03.03.2021 Author: Konstantin Asmolov

China and South Korea: an Anniversary is Approaching, but Problems Persist


In 2022, diplomatic relations between the PRC and Republic of Korea will turn 30 years old, and Seoul is actively trying to raise relations between the two countries up to a respectable level. This is not easily done, since the confrontation between the United States and China is leaving its mark, and the scale of bilateral relations has significantly decreased after South Korea decided to deploy American THAAD missile defense systems on its territory in March 2017, with Sinophobia often used for political aims.

As a result, cooperation in certain areas is still ongoing, but the prospects for President Xi to visit Seoul – something the Moon administration dreams of – or for a trilateral summit between the leaders of China, Japan, and South Korea remain very unclear. Although the former Korean minister of foreign affairs, Kang Kyung-wha, confirmed the message from Yonhap News Agency that the Chinese government is preparing for Xi Jinping to make a trip to South Korea in December 2020, but at the time of this text was written whether real preparation work is being done for the visit is unknown.

On November 18, Chinese Ambassador Xing Haiming stated that the President of the PRC would visit South Korea earlier than any other country as soon as the situation with the coronavirus pandemic stabilizes. In addition, he indicated that China will work with South Korea to promote multilateralism and South Korean-Chinese relations as a “community that is united by a common destiny”.

From 25-27 November 2020, Chinese Foreign Minister Wang Yi visited Seoul. Various topics were discussed, but the result following the visit boiled down to the fact that “the parties agreed to continue their cooperation”.  A “special verbal message” delivered by Chinese President Xi Jinping, and that was conveyed by Wang Yi to the South Korean leader, was also kept confidential.

On December 29, 2020, the Special Representative for Korean Peninsula Peace and Security Affairs, Noh Kyu-duk, held talks over the telephone with his Chinese counterpart, Wu Jianghao. The two sides shared their assessments of the current situation on the Korean Peninsula, and exchanged views on how to cooperate to achieving progress in building peace across the region.  Noh Kyu-duk asked the Chinese side for help with revitalizing contact between the two Koreas. Wu Jianghao confirmed that Beijing was willing to cooperate.

During the New Year’s press conference, Moon also underscored the importance of Seoul’s relationship with Beijing, and said his government would work to invite President Xi Jinping to South Korea once the pandemic stabilizes, and the other conditions have been created.

On January 26, 2021, Moon Jae-in held his first 40-minute telephone conversation this year with the President of the People’s Republic of China, Xi Jinping. The parties discussed issues of bilateral cooperation face-to-face for the first time in eight months. Speaking about the political situation on the Korean Peninsula, he called on the Chinese side to preserve its constructive role in helping resolve relevant issues through dialogue.

After that, Moon Jae-in and Xi Jinping proclaimed that the years 2021 and 2022 would be a period of cultural exchanges between the South Korea and China, and during that time they plan to hold a variety of events in the fields of culture and the performing arts, with joint performances by artists from the two countries, television broadcasts, and other forms of cultural exchange. The parties agreed to create a roadmap for how to develop relations in the next 30 years through a bilateral committee; they had agreed about the need to create one last year.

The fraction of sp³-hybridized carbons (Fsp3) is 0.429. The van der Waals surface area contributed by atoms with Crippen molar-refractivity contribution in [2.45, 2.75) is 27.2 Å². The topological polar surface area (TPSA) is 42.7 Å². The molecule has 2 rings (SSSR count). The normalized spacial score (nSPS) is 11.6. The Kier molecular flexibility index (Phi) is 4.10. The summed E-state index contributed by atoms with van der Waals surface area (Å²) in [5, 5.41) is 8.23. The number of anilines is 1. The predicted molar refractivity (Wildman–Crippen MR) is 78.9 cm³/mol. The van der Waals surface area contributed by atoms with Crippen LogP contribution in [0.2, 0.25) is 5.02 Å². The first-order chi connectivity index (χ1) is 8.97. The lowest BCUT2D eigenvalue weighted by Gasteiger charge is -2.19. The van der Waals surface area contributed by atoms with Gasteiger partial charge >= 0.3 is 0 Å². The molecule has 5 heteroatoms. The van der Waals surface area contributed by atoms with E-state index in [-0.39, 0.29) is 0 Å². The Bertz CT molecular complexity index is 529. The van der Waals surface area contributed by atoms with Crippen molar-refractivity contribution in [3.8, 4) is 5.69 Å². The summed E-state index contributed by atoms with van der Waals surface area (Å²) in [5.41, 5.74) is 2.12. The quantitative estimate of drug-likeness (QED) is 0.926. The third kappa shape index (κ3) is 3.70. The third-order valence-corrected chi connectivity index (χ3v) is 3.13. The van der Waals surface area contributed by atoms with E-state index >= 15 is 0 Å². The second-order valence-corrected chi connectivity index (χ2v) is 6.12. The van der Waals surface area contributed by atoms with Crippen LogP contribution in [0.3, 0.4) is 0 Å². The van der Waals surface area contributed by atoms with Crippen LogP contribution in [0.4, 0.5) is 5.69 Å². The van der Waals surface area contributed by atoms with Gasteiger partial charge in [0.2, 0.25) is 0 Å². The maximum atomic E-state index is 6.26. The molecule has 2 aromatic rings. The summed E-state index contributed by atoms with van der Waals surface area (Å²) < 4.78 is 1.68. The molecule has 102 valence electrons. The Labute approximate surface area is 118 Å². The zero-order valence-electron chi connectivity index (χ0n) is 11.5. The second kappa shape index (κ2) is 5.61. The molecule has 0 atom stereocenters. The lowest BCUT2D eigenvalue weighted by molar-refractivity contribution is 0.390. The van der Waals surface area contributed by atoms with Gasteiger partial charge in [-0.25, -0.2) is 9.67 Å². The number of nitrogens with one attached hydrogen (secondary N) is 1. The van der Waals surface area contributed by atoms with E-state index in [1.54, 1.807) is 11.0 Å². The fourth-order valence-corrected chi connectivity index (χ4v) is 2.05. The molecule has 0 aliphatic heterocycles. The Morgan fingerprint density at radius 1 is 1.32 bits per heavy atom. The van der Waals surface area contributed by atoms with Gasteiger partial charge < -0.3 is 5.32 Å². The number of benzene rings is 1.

According to the Blue House, during the conversation Xi Jinping noted that the DPRK “did not close the door to the possibility of entering into a dialogue with the United States and South Korea.”  In his opinion, the 8th Congress of the WPK showed that Pyongyang is ready for dialogue with Seoul and Washington, while Beijing itself attaches great importance to the role played by Seoul in reaching a “political resolution” on issues with North Korea, and describes the situation on the Korean Peninsula as generally stable.

Some conservative media outlets in South Korea drew attention to the fact that the telephone conversation with Xi occurred before there was an opportunity to speak with Biden, since the new US leader took office on January 20, and this can be seen as committing a violation of the diplomatic traditions that govern the South Korean-American alliance, as well as South Korean shifting towards China. They contend that Moon should have spoken with the new Biden administration first, but that in this context the conversation “elicited more concern than hope”. It was highlighted that nobody knew which side had initiated the conversation.

On February 2, 2021, Chinese Ambassador Xing Haiming said China hoped South Korea would respect its position on Taiwan and Hong Kong: “In cooperation with South Korea, China will jointly help protect multilateralism, and work together to build a community that shares a common destiny… We hope that South Korea will respect China’s position in regard to the issues of Taiwan and Hong Kong”.

On February 16, 2021 during a telephone conversation, Chung Eui-yong and Wang Yi, the foreign affairs ministers for South Korea and China, agreed to accelerate the pace of exchanges at a high level. This was the first telephone conversation that had taken place since Chung Eui-yong became in charge of the South Korean Ministry of Foreign Affairs. The parties involved agreed to continue consultations to help prepare for the visit of Chinese President Xi Jinping to Seoul, and they discussed regional issues, agreed to bolster cooperation in achieving denuclearization and lasting peace in the region, and exchanged views on fostering partnerships in the field of healthcare.

Now let’s talk about Sinophobia, which manifests itself in a number of assertions that can be cloaked under the heading “China’s arrogance toward Korea is a problem, but the Moon administration’s submissiveness is just as problematic.”